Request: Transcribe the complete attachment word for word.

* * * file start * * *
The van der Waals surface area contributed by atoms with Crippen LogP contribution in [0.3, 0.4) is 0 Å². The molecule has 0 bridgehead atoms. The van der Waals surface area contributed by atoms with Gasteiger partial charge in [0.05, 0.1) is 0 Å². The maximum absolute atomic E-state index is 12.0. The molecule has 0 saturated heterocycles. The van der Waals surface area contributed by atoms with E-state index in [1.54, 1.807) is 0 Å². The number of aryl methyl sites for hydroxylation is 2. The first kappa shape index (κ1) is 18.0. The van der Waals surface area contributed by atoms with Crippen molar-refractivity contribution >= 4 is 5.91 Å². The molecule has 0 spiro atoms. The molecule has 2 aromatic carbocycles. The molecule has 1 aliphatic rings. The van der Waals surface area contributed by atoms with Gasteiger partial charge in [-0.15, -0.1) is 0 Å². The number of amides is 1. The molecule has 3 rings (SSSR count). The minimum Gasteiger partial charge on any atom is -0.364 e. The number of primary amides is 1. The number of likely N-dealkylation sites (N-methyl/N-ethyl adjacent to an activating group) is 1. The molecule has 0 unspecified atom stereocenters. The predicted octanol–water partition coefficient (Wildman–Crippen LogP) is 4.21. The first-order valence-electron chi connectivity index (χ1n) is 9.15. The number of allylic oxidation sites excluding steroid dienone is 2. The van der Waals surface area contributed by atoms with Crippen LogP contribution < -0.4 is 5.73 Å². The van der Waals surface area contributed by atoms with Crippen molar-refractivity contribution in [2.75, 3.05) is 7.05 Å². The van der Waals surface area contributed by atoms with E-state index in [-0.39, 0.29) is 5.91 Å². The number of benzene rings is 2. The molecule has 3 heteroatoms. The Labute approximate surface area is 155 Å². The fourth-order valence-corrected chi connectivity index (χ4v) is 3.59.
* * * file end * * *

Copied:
The van der Waals surface area contributed by atoms with Crippen LogP contribution in [0.3, 0.4) is 0 Å². The molecule has 0 bridgehead atoms. The van der Waals surface area contributed by atoms with Gasteiger partial charge in [0.05, 0.1) is 0 Å². The maximum absolute atomic E-state index is 12.0. The molecule has 0 saturated heterocycles. The van der Waals surface area contributed by atoms with E-state index in [1.54, 1.807) is 0 Å². The number of aryl methyl sites for hydroxylation is 2. The first kappa shape index (κ1) is 18.0. The van der Waals surface area contributed by atoms with Crippen molar-refractivity contribution >= 4 is 5.91 Å². The molecule has 0 spiro atoms. The molecule has 2 aromatic carbocycles. The molecule has 1 aliphatic rings. The van der Waals surface area contributed by atoms with Gasteiger partial charge in [-0.15, -0.1) is 0 Å². The number of amides is 1. The molecule has 3 rings (SSSR count). The minimum Gasteiger partial charge on any atom is -0.364 e. The number of primary amides is 1. The number of likely N-dealkylation sites (N-methyl/N-ethyl adjacent to an activating group) is 1. The molecule has 0 unspecified atom stereocenters. The predicted octanol–water partition coefficient (Wildman–Crippen LogP) is 4.21. The first-order valence-electron chi connectivity index (χ1n) is 9.15. The number of allylic oxidation sites excluding steroid dienone is 2. The van der Waals surface area contributed by atoms with Crippen LogP contribution < -0.4 is 5.73 Å². The van der Waals surface area contributed by atoms with Crippen molar-refractivity contribution in [2.75, 3.05) is 7.05 Å². The van der Waals surface area contributed by atoms with E-state index in [-0.39, 0.29) is 5.91 Å². The number of benzene rings is 2. The molecule has 3 heteroatoms. The Labute approximate surface area is 155 Å². The fourth-order valence-corrected chi connectivity index (χ4v) is 3.59.